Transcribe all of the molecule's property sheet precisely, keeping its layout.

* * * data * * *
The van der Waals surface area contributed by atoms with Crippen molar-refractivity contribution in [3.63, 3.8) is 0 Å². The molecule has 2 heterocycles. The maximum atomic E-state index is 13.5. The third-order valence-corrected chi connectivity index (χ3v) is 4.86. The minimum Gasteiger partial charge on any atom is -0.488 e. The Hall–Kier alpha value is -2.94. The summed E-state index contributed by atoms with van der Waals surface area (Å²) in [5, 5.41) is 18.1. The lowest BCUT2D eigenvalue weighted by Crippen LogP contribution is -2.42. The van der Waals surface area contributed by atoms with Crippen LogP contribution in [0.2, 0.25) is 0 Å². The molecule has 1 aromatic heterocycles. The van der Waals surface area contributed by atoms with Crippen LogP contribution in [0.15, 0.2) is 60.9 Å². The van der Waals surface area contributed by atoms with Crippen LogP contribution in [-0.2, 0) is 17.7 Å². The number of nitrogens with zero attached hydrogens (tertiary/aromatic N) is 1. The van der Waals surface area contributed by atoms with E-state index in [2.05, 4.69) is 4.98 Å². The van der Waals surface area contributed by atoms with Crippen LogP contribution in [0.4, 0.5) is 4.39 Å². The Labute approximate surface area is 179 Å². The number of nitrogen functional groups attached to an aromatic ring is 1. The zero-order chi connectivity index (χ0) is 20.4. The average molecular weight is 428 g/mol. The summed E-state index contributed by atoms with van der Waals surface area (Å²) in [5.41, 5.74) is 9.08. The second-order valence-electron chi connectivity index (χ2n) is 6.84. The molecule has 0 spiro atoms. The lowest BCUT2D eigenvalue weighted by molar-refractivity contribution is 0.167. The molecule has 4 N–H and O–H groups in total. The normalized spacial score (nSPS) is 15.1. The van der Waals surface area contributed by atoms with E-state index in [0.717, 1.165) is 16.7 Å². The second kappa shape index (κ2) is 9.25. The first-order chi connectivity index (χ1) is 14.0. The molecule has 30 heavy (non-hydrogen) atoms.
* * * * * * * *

The van der Waals surface area contributed by atoms with Crippen molar-refractivity contribution in [3.63, 3.8) is 0 Å². The molecule has 2 heterocycles. The maximum atomic E-state index is 13.5. The third-order valence-corrected chi connectivity index (χ3v) is 4.86. The minimum Gasteiger partial charge on any atom is -0.488 e. The Hall–Kier alpha value is -2.94. The summed E-state index contributed by atoms with van der Waals surface area (Å²) in [5, 5.41) is 18.1. The lowest BCUT2D eigenvalue weighted by Crippen LogP contribution is -2.42. The van der Waals surface area contributed by atoms with Crippen LogP contribution in [0.2, 0.25) is 0 Å². The molecule has 1 aromatic heterocycles. The van der Waals surface area contributed by atoms with Crippen LogP contribution in [0.15, 0.2) is 60.9 Å². The van der Waals surface area contributed by atoms with Crippen LogP contribution in [-0.2, 0) is 17.7 Å². The number of nitrogens with zero attached hydrogens (tertiary/aromatic N) is 1. The van der Waals surface area contributed by atoms with E-state index in [2.05, 4.69) is 4.98 Å². The van der Waals surface area contributed by atoms with Crippen LogP contribution in [0.4, 0.5) is 4.39 Å². The Labute approximate surface area is 179 Å². The number of nitrogen functional groups attached to an aromatic ring is 1. The zero-order chi connectivity index (χ0) is 20.4. The average molecular weight is 428 g/mol. The summed E-state index contributed by atoms with van der Waals surface area (Å²) in [5.41, 5.74) is 9.08. The second-order valence-electron chi connectivity index (χ2n) is 6.84. The molecule has 0 spiro atoms. The lowest BCUT2D eigenvalue weighted by molar-refractivity contribution is 0.167. The molecule has 4 N–H and O–H groups in total. The normalized spacial score (nSPS) is 15.1. The van der Waals surface area contributed by atoms with E-state index in [0.717, 1.165) is 16.7 Å². The second kappa shape index (κ2) is 9.25. The first-order chi connectivity index (χ1) is 14.0. The molecule has 30 heavy (non-hydrogen) atoms.